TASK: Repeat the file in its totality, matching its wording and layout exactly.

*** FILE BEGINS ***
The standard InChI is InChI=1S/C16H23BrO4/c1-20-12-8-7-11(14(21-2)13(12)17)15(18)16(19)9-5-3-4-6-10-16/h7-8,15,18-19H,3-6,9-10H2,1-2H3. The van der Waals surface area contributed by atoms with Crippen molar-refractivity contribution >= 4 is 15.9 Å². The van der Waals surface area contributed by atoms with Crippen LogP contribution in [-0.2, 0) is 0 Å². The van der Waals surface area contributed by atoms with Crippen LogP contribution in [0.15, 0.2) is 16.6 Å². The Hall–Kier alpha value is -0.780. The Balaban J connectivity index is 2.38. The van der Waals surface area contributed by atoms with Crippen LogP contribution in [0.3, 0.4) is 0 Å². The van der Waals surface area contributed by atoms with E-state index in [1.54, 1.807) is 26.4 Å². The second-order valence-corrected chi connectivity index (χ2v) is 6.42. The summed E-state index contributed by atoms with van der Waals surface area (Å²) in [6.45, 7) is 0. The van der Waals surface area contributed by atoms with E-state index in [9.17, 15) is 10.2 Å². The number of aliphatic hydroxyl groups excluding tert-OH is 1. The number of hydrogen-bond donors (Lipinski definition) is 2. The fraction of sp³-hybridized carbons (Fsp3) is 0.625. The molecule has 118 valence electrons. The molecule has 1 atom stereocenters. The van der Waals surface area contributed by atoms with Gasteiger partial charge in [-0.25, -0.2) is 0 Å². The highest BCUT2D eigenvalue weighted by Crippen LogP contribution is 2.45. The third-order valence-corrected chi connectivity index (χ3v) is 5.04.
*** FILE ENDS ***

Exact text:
The standard InChI is InChI=1S/C16H23BrO4/c1-20-12-8-7-11(14(21-2)13(12)17)15(18)16(19)9-5-3-4-6-10-16/h7-8,15,18-19H,3-6,9-10H2,1-2H3. The van der Waals surface area contributed by atoms with Crippen molar-refractivity contribution >= 4 is 15.9 Å². The van der Waals surface area contributed by atoms with Crippen LogP contribution in [-0.2, 0) is 0 Å². The van der Waals surface area contributed by atoms with Crippen LogP contribution in [0.15, 0.2) is 16.6 Å². The Hall–Kier alpha value is -0.780. The Balaban J connectivity index is 2.38. The van der Waals surface area contributed by atoms with Crippen LogP contribution in [0.3, 0.4) is 0 Å². The van der Waals surface area contributed by atoms with E-state index in [1.54, 1.807) is 26.4 Å². The second-order valence-corrected chi connectivity index (χ2v) is 6.42. The summed E-state index contributed by atoms with van der Waals surface area (Å²) in [6.45, 7) is 0. The van der Waals surface area contributed by atoms with E-state index in [9.17, 15) is 10.2 Å². The number of aliphatic hydroxyl groups excluding tert-OH is 1. The number of hydrogen-bond donors (Lipinski definition) is 2. The fraction of sp³-hybridized carbons (Fsp3) is 0.625. The molecule has 118 valence electrons. The molecule has 1 atom stereocenters. The van der Waals surface area contributed by atoms with Gasteiger partial charge in [-0.25, -0.2) is 0 Å². The highest BCUT2D eigenvalue weighted by Crippen LogP contribution is 2.45. The third-order valence-corrected chi connectivity index (χ3v) is 5.04.